The fact that after 2 years in the industry and you're only at 50k is a bit shocking. If you switch companies and you know you're stuff, depending on your area, you could likely get a 50% increase in pay. This likely wouldn't satisfy you still though.

Also, I don't really like coding for automation/performance testing. Unlike normal developer, coding for automation/performance testing is simply scripting the workflow, which is the most boring(But may not be the easiest) type of programming. To me, it's not really "creating" something.

I understand this struggle. I consistently work on creating new tools and building out fixes and taking on dev tasks with my current company. It really helps me in multiple ways. I am one of the best with the software at the company (some devs know it better, not many know the system as a whole as well as I do though).

It also scratches the itch to create something.

Option 1: If I continue in QA path, where should I go? I really don't want to do performance testing anymore and I don't want to touch the Loadrunner tool anymore. With 2.5 years of QA Performance Testing experience, where should I go?

Option 2: Change to a developer job at a Startup/small company. I wonder what will be my initial salary? Will my 2.5 years QA performance testing experience become a waste?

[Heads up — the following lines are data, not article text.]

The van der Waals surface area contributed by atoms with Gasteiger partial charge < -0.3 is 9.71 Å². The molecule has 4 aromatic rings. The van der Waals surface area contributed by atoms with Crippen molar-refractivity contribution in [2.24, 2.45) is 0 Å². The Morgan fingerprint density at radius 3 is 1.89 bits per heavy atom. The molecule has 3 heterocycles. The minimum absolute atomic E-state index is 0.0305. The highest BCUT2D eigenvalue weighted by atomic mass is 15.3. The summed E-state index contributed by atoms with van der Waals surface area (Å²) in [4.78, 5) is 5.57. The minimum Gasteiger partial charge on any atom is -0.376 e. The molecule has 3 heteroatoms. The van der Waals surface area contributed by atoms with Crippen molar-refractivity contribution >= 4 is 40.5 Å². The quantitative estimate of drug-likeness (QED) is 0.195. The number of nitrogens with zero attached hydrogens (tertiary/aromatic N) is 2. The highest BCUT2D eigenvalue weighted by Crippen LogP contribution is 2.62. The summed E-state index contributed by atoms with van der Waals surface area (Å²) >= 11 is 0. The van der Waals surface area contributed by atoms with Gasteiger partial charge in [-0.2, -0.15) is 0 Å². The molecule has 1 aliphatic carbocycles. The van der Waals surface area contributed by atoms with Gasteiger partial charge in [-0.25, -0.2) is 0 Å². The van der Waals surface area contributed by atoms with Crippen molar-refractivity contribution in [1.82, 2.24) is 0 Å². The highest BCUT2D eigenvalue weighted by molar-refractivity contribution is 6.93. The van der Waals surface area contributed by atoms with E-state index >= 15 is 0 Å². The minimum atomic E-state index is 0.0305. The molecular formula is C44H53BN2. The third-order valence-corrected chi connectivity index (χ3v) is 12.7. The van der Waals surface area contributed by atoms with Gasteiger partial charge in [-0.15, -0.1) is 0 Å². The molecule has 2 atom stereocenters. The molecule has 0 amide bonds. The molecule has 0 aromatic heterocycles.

Any other suggestions?

Please share your view

Thanks Joe

My suggestion is simple:

Find a company without a dedicated QA department

If your boss is responsible for the SUT than they will be more open to you doing what you want/need to do in order to get the job done. This leads to you being able to QA, build automation, performance test, development tasks and work on side projects. It will keep you busy and make you extremely valuable to the company and build out your skill-set and resume.

My current company dissolved it's QA department and assigned QA as a responsibility of the Dev managers. This was quite scary but at the end it led to everyone's primary concern being to get the job done. This changed my job from being a mundane controlled environment of knowing my role to being a dynamic position where I could take on any task I could accomplish. I was able to rise quickly through the team and become an invaluable member of the team.

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Option 1: If I continue in QA path, where should I go? I really don't want to do performance testing anymore and I don't want to touch the Loadrunner tool anymore. With 2.5 years of QA Performance Testing experience, where should I go?

LoadRunner is just another tool like JMeter, so that's going to be a plus for you on the job market. Take that and run with it. Automation positions are in demand and pay more.

Option 2: Change to a developer job at a Startup/small company. I wonder what will be my initial salary? Will my 2.5 years QA performance testing experience become a waste?

I was on this fence about a year and a half ago. What I ended up doing was taking a QA job at a software agency (makes apps, sites, saas, etc). It was a good move because it pays the same as entry-level dev and I get to work on tons of cool projects. The fact that I don't test the same thing day in and day out has done wonders for my love of the work I do. Also, there are so many tech stacks (LAMP to .Net) that I get to work with, which makes me even more valuable.